Tuesday, 17 November 2009

A quick write up of the Dutch meeting on Net Neutrality

Two weeks ago the Dutch Ministry of Economic Affairs organized a meeting on Net Neutrality. It was the third one already all presentations are now online. The first one was a more closed affair with economic thinktank Encore in 2006 (and a presentaton by moi)  and a more open meeting in 2007 similar to the one of Thursday. This time the occasion was the publication of a report by Dialogic on the topic. It's a very good report on net neutrality and worth the read. (It is in Dutch though)

The speakers at the meeting were:

  • Frank Heemskerk, deputy minister of Economic Affairs, (speech in English)
  • Taylor Reynolds, OECD
  • Rudi Bekkers, Dialogic, lead researcher for the report;
  • Michel van Eeten, professor TUDelft and Next Generation Infrastructures,
  • Alex Blowers, Ofcom, UK
  • Frode Sorensen, NPT, Norway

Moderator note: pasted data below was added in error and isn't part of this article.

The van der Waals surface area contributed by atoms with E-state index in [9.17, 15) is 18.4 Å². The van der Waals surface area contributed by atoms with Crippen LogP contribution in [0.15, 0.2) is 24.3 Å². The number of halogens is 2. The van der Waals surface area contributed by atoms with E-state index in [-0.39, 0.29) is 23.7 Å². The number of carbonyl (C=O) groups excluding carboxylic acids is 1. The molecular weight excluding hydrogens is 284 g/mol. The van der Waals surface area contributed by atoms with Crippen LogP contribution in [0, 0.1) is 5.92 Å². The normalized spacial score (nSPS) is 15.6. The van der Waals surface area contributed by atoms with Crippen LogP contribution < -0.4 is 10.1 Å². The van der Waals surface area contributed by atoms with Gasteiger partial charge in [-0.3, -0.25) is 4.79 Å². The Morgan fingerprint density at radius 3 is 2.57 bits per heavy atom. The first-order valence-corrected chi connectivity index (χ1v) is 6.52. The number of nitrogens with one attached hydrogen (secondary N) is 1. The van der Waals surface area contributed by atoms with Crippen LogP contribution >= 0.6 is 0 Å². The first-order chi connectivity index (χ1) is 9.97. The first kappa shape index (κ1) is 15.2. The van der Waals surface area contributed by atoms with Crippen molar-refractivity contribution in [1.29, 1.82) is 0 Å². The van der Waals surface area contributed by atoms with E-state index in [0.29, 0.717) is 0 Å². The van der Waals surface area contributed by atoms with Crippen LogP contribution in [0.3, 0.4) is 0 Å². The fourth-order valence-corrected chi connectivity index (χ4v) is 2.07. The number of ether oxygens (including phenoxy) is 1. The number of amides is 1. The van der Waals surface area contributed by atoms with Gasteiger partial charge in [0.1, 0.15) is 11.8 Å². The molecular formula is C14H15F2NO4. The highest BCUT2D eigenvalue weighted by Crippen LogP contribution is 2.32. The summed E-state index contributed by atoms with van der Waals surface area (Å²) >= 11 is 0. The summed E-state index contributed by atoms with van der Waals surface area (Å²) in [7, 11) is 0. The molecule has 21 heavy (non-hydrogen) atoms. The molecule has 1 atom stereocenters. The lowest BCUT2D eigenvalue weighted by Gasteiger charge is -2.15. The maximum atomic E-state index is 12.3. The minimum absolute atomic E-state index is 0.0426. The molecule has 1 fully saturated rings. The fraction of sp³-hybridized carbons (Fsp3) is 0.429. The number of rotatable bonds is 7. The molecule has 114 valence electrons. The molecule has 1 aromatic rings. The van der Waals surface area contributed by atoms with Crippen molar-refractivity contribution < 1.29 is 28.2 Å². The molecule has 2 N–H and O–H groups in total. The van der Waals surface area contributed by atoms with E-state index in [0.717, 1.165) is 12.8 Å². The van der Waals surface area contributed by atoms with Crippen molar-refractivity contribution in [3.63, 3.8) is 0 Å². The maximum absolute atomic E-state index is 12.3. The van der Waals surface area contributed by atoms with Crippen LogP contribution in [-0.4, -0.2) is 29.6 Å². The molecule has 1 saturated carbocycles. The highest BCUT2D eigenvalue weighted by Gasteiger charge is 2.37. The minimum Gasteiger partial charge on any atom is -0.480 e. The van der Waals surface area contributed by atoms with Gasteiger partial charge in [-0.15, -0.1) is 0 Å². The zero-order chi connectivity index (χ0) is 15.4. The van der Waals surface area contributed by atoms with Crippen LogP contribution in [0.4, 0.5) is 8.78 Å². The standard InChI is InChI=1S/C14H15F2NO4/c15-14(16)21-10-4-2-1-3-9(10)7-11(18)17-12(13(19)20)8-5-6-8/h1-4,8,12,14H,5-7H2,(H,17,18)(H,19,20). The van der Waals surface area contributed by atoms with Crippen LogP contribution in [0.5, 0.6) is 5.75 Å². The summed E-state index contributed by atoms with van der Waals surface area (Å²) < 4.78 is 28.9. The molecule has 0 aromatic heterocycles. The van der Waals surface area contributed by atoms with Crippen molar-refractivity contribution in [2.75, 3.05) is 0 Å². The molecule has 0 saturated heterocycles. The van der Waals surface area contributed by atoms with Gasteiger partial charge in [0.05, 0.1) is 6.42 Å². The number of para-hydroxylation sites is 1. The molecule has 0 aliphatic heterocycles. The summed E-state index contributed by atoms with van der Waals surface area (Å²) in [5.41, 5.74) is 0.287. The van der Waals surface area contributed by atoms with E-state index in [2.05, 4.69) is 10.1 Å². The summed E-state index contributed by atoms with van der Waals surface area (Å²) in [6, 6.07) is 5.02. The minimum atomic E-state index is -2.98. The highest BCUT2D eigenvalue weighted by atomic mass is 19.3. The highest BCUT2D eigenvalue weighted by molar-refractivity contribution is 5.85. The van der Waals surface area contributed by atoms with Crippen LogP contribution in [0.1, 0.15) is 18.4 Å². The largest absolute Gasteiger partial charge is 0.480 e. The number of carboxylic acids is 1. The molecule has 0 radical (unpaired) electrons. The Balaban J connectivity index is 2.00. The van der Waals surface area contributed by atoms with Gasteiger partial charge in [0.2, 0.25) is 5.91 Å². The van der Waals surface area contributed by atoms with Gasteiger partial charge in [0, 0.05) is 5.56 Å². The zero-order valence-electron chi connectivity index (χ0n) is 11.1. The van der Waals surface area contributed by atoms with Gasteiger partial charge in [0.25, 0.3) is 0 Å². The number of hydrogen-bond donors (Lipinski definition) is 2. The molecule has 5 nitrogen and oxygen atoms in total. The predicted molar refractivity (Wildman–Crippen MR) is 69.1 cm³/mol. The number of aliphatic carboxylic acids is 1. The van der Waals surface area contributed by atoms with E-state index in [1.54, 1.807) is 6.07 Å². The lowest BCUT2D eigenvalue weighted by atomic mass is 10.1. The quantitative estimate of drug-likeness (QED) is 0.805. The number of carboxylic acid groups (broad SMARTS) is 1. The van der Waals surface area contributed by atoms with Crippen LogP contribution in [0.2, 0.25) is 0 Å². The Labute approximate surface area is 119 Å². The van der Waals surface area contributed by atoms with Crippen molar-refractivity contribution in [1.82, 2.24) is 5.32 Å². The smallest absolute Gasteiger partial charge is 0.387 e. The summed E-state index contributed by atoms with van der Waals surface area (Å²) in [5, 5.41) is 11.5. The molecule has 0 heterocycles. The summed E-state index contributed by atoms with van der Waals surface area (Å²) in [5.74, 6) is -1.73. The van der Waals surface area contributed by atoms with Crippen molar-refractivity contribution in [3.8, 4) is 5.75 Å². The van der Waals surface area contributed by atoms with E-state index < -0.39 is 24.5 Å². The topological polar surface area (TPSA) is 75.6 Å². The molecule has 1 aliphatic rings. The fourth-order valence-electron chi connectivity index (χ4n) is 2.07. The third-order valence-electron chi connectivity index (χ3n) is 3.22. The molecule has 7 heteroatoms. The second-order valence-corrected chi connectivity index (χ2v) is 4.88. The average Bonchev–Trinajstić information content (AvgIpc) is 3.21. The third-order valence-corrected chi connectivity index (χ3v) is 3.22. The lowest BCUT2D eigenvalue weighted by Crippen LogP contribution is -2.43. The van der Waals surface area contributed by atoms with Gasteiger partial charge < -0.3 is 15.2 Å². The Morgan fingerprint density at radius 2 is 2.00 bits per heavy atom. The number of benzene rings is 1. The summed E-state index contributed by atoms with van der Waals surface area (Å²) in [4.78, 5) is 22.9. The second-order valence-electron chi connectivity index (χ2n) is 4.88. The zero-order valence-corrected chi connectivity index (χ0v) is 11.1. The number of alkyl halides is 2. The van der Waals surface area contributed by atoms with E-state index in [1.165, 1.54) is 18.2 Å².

• Martijn van Dam, Member of Parliament for the Dutch Labour Party 
The speakers all had their interesting bits. Heemskerk was very polically vague about the topic, but not vague enough to not make sure everybody knew he wouldn't allow blatant violations of netneutrality, but where the line is is difficult. Rudi Bekkers gave a good overview of how it is very difficult to distinguish from an act that may harm netneutrality to derive the intent. Michel van Eeten was interesting as it showed how net neutrality was just a vague term that gives you a warm and fuzzy feeling. Martijn van Dam was excellent as a politician. He had a great opinion how everything should be open and freedom of speech etc. which is bound to be a press pleaser, but doesn't give you anything else. He also was of the opinion that the iPhone should be open and that companies should be barred from meddling with users rights (at which point Michel van Eeten pointed out that Van Dam is using an iPhone, hypocritical fool). Tad Reynolds showed how the debate was as much about competition as anything else. Frode Sorensen demonstrated the Norwegians ability to talk themselves out of any problem, just like the Dutch Poldermodel

I twittered the entire meeting, thanks to Swisscom who left a port open for free tweeting on their otherwise paid for wifi network.Unfortunately it seems that all is now lost as I didn't save them from Twitter.

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